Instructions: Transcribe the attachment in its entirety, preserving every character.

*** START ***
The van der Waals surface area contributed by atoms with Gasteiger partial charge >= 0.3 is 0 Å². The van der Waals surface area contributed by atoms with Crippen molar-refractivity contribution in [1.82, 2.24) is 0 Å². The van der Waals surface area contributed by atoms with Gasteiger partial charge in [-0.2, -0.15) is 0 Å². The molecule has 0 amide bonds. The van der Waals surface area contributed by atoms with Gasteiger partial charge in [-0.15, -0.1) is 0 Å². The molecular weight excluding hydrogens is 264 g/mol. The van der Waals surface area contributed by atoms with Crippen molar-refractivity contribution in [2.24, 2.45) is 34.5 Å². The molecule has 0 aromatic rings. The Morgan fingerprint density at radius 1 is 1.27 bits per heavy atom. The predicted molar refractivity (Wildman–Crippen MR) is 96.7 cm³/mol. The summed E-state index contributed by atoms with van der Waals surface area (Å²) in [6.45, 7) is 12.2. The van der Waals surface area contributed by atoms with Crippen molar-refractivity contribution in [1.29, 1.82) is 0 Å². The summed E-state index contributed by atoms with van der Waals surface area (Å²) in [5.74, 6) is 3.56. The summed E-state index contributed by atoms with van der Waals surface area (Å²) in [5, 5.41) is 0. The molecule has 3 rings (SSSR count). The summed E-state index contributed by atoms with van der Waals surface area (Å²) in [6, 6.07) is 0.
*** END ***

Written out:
The van der Waals surface area contributed by atoms with Gasteiger partial charge >= 0.3 is 0 Å². The van der Waals surface area contributed by atoms with Crippen molar-refractivity contribution in [1.82, 2.24) is 0 Å². The van der Waals surface area contributed by atoms with Gasteiger partial charge in [-0.2, -0.15) is 0 Å². The molecule has 0 amide bonds. The van der Waals surface area contributed by atoms with Gasteiger partial charge in [-0.15, -0.1) is 0 Å². The molecular weight excluding hydrogens is 264 g/mol. The van der Waals surface area contributed by atoms with Crippen molar-refractivity contribution in [2.24, 2.45) is 34.5 Å². The molecule has 0 aromatic rings. The Morgan fingerprint density at radius 1 is 1.27 bits per heavy atom. The predicted molar refractivity (Wildman–Crippen MR) is 96.7 cm³/mol. The summed E-state index contributed by atoms with van der Waals surface area (Å²) in [6.45, 7) is 12.2. The van der Waals surface area contributed by atoms with Crippen molar-refractivity contribution in [1.29, 1.82) is 0 Å². The summed E-state index contributed by atoms with van der Waals surface area (Å²) in [5.74, 6) is 3.56. The summed E-state index contributed by atoms with van der Waals surface area (Å²) in [5, 5.41) is 0. The molecule has 3 rings (SSSR count). The summed E-state index contributed by atoms with van der Waals surface area (Å²) in [6, 6.07) is 0.